Here is one of those magical nooks and crannies I love to find. No relation to the ‘real’ hidden springs, if one exists. However if you were not right on top of this one you might not find it. This unique spot has a fairly large Douglas-fir whoes roots create a Tolkienesque’ cave from which a mountain spring emerges. This ends up being one of the headwaters of Deer Creek in the Mad River.
Obsidian flake from a archaeological site above the Mad River near Pilot Ridge. A flake is a piece of rock or obsidian that ‘flakes’ off from a larger piece during the manufacture of stone tools. Think spearheads, arrowheads, an knifes. You also produce flakes when sharpening your stone tool. While chert flakes are very common in Humboldt County, I do not come across obsidian very often. It had to travel a long way to get up into the Mad River. The aboriginal people of California traded extensively and that could be how this ended up here. I think the nearest obsidian sources from here are in Lake County. You can date a site if you find a few points, as the type of arrow or spearhead technology is diagnostic of time periods of human habitation, some going back as far as 8,000 years. Its becoming increasingly rare to find a point at a site however, mainly due to a century of people picking up arrowheads.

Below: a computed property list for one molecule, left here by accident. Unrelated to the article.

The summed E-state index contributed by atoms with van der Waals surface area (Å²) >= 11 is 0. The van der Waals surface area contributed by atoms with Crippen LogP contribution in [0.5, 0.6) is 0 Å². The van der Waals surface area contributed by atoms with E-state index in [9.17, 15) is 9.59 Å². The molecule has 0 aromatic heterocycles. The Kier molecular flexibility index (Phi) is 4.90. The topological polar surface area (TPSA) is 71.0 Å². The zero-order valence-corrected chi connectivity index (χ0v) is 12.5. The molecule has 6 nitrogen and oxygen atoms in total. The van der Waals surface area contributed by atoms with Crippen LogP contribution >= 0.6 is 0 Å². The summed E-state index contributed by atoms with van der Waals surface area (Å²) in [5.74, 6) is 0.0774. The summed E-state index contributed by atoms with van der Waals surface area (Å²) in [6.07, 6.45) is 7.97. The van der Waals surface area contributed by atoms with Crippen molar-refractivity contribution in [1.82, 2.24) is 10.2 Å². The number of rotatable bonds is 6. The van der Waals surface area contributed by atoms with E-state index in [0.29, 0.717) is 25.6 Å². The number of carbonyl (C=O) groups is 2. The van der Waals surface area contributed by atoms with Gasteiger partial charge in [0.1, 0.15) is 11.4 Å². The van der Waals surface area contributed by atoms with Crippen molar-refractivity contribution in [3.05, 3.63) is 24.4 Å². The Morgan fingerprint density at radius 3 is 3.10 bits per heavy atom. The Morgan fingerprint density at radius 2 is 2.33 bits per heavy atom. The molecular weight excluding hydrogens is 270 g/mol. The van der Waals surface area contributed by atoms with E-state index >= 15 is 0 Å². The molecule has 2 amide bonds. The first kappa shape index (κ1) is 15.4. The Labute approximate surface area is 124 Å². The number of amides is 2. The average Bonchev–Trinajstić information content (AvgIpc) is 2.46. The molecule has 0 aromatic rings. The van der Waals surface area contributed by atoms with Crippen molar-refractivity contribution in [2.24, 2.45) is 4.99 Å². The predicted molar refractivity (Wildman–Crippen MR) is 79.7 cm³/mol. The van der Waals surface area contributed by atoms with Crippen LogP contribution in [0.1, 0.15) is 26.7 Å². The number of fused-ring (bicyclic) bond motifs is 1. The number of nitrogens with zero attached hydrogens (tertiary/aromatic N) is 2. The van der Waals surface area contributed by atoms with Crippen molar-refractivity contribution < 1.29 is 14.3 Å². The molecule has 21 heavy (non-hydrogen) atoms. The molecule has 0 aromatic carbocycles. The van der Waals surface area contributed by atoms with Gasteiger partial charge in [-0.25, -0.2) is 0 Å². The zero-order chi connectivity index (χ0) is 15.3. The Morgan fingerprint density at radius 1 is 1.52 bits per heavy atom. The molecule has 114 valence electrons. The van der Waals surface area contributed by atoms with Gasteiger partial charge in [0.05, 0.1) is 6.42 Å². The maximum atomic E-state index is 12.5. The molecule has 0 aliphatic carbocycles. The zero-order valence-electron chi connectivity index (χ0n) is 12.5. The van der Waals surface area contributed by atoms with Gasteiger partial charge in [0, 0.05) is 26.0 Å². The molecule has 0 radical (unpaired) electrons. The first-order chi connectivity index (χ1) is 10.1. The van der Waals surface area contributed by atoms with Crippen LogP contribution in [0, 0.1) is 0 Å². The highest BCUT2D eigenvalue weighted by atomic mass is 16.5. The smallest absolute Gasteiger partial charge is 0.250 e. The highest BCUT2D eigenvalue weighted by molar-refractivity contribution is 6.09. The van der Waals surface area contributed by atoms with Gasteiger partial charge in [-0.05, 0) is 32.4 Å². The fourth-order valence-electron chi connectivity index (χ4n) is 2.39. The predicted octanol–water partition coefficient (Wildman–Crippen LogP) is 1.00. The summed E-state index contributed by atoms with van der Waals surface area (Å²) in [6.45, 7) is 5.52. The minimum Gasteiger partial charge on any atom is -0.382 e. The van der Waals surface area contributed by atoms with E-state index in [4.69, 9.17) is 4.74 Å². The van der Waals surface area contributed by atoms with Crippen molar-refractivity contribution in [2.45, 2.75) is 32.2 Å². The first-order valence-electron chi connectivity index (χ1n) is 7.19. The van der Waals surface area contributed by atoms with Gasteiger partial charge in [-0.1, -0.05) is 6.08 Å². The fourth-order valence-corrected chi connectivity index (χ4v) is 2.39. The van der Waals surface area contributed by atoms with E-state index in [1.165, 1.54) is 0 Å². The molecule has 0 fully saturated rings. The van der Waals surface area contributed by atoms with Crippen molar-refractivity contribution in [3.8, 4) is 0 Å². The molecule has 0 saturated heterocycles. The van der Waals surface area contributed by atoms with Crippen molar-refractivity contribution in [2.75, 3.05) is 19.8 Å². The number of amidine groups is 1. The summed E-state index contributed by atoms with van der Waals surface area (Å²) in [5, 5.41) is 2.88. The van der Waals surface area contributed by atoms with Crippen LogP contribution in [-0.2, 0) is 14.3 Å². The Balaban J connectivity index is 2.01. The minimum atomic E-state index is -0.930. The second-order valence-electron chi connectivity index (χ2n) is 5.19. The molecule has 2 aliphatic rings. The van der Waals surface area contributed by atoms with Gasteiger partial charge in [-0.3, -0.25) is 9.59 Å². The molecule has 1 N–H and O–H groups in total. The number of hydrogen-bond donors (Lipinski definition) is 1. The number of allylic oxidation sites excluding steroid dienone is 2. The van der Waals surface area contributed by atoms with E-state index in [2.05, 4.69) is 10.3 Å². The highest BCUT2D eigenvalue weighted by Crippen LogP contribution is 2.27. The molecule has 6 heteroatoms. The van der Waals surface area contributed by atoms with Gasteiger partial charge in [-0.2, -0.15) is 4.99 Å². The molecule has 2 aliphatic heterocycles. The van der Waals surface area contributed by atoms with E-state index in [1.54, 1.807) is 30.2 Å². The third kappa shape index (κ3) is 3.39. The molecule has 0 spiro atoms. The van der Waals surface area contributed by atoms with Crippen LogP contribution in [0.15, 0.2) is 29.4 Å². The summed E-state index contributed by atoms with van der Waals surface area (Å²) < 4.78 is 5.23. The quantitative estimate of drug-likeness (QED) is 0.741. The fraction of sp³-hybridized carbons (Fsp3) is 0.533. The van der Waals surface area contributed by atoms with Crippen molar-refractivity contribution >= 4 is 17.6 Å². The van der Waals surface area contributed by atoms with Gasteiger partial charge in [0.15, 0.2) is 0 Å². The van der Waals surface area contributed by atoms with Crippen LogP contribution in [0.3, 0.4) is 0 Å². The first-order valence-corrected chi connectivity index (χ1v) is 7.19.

This ancient hulk of a black* oak tree appears unstoppable. As parts of it die, new growth emerges. In this way, trees that produce sprouts can persist indefinitely, until site conditions change. Who knows how old this tree is. Technically, white oaks are thought to have a life span of up to 300 or so years. But I always have wondered if that takes into account new growth that eventually replaces the dying stem. Could some of these trees be thousands of years old? Regardless, trees like this contribute to the biodiversity of the landscape and have practically all flavors of the food web…